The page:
Six former Philadelphia prison guards nabbed in a sting related to the smuggling of cell phones and drugs into the city’s prison system have pleaded guilty to federal charges and are facing incarceration and fines. Each was indicted on federal charges.
The sting operation, undertaken jointly by the FBI and the Philadelphia Prison System (PPS), took place over several years, roughly between 2013 and 2015, and netted four current guards as well as two former officers.
“After seizing street drugs in our facilities, we knew that we needed assistance,” said PPS Commissioner Louis Giorla. The FBI set up a sting operation on Giorla’s request to help end contraband smuggling by prison staff.
Federal officials used prisoner informants to ask guards to pick up Oxycotin and cell phones from friends in exchange for $500 to $1,500.
“During the ensuing meetings, the inmates’ purported associate handed the contraband and cash to the defendant and the defendant subsequently smuggled the contraband past security and delivered it to an inmate,” said U.S. Attorney Zane Memeger.
The indicted prison guards who were actively employed at the time of the sting included Curran-Fromhold Correctional Facility (CFCF) guard John Wesley Herder, 49, a nine-year veteran; Detention Center guard Bryant Fields, 43; House of Corrections (HC) guard George Kindle, 29; and Philadelphia Industrial Correctional Center guard Joseph Romano, 31.
The two former guards indicted were HC guard Marc Thompson, 23, and CFCF guard Dupree Myers, 27.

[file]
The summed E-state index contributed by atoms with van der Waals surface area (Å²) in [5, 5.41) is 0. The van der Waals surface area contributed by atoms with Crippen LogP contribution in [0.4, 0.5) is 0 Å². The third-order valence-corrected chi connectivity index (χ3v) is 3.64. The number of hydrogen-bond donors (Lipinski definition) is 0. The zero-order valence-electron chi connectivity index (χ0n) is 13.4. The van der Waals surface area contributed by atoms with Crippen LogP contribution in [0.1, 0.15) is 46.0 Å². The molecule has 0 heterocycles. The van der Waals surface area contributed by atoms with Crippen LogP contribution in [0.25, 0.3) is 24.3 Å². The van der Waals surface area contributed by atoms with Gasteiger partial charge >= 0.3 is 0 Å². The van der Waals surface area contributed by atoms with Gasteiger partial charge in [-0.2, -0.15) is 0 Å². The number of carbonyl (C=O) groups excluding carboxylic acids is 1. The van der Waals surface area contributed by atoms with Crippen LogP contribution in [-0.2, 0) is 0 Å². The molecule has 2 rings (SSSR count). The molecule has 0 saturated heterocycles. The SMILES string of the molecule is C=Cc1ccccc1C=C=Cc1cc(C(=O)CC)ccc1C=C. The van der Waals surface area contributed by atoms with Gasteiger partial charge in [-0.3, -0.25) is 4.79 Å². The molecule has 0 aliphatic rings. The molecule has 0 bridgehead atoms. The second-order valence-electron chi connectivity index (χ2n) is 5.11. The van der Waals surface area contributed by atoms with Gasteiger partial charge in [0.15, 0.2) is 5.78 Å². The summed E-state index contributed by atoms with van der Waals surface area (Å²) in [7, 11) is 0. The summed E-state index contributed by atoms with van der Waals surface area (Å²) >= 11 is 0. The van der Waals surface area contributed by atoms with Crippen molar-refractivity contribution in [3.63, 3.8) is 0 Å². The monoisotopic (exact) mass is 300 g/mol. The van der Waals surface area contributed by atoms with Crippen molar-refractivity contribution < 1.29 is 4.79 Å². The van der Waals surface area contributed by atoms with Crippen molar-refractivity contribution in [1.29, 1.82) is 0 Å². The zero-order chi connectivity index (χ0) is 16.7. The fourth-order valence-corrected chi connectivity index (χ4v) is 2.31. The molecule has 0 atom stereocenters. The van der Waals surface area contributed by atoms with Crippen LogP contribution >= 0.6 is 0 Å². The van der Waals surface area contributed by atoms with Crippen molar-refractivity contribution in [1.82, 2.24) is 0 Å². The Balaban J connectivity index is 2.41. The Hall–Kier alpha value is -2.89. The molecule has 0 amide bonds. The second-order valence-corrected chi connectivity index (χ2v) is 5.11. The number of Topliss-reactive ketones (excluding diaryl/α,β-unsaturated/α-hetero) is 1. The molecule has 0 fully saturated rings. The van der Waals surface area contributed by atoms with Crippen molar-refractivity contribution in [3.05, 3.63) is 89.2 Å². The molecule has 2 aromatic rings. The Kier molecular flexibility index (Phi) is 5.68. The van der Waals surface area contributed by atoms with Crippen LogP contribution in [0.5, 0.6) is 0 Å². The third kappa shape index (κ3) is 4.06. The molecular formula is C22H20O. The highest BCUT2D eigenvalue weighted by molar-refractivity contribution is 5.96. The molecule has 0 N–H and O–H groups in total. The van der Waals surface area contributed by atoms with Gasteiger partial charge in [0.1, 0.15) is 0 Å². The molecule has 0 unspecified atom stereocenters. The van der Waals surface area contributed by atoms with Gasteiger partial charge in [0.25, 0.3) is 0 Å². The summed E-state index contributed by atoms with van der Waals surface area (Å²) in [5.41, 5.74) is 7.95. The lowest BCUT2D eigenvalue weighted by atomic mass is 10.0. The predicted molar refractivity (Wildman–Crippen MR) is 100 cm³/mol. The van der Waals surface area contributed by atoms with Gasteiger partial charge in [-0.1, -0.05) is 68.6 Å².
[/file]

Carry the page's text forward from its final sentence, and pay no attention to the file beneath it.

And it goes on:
Each defendant was charged with attempted extortion and attempted distribution of controlled substances. Kindle faced two counts of each charge, while Herder also faced charges for lying to federal investigators.
In July 2016, Herder was sentenced to 50 months in federal prison and three years of supervised release after pleading guilty. He was also ordered to pay a $1,000 fine and forfeit another $1,000.
Kindle, Thompson and Romano preceded Herder to the jailhouse, each having pleaded guilty and receiving sentences of six months to four years earlier in 2016. In addition to a four-year prison term, Kindle was ordered to perform 100 hours of community service and pay $4,000 in fines.
Fields was sentenced in January 2017 to nine months in prison, three years of supervised release and a $1,000 fine, while Myers, who pleaded guilty, has not yet been sentenced.
“Every day in the Philadelphia prisons, staff are injured, inmates assaulted, hours are spent on searches, and countless reports must be prepared due to the smuggling and seizure of contraband,” Commissioner Giorla wrote. “Only a callous disregard for the lives of their coworkers would make their behavior possible.”
Sources: Philadelphia Inquirer, www.philly.com, www.justice.gov
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